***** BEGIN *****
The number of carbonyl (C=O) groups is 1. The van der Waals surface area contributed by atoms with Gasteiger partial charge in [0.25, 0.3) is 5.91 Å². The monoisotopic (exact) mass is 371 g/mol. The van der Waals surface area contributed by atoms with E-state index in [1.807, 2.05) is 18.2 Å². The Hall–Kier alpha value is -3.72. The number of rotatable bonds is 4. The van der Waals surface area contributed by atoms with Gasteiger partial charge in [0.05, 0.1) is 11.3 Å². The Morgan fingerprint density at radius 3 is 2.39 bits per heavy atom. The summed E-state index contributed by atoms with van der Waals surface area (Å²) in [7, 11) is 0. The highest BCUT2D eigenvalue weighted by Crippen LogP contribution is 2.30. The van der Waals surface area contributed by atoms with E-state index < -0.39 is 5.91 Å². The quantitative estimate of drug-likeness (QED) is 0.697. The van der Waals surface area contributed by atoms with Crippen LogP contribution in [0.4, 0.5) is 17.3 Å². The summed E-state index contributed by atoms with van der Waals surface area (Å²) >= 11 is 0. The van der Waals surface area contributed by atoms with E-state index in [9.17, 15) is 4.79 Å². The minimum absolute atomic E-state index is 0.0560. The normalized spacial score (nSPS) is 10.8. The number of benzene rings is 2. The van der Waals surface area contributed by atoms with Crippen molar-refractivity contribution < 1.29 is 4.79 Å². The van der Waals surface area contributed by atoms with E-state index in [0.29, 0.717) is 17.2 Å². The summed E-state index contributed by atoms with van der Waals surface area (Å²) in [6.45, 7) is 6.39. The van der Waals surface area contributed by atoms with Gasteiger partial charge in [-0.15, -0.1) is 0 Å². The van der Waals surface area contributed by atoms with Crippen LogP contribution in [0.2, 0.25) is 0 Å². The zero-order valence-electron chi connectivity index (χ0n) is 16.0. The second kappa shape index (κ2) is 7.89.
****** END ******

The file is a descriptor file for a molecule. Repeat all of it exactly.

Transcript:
The number of carbonyl (C=O) groups is 1. The van der Waals surface area contributed by atoms with Gasteiger partial charge in [0.25, 0.3) is 5.91 Å². The monoisotopic (exact) mass is 371 g/mol. The van der Waals surface area contributed by atoms with E-state index in [1.807, 2.05) is 18.2 Å². The Hall–Kier alpha value is -3.72. The number of rotatable bonds is 4. The van der Waals surface area contributed by atoms with Gasteiger partial charge in [0.05, 0.1) is 11.3 Å². The Morgan fingerprint density at radius 3 is 2.39 bits per heavy atom. The summed E-state index contributed by atoms with van der Waals surface area (Å²) in [7, 11) is 0. The highest BCUT2D eigenvalue weighted by Crippen LogP contribution is 2.30. The van der Waals surface area contributed by atoms with E-state index < -0.39 is 5.91 Å². The quantitative estimate of drug-likeness (QED) is 0.697. The van der Waals surface area contributed by atoms with Crippen LogP contribution in [0.4, 0.5) is 17.3 Å². The summed E-state index contributed by atoms with van der Waals surface area (Å²) >= 11 is 0. The van der Waals surface area contributed by atoms with E-state index in [9.17, 15) is 4.79 Å². The minimum absolute atomic E-state index is 0.0560. The normalized spacial score (nSPS) is 10.8. The number of benzene rings is 2. The van der Waals surface area contributed by atoms with Crippen molar-refractivity contribution < 1.29 is 4.79 Å². The van der Waals surface area contributed by atoms with E-state index in [0.29, 0.717) is 17.2 Å². The summed E-state index contributed by atoms with van der Waals surface area (Å²) in [6.45, 7) is 6.39. The van der Waals surface area contributed by atoms with Gasteiger partial charge in [-0.15, -0.1) is 0 Å². The van der Waals surface area contributed by atoms with Crippen LogP contribution in [0.2, 0.25) is 0 Å². The zero-order valence-electron chi connectivity index (χ0n) is 16.0. The second kappa shape index (κ2) is 7.89.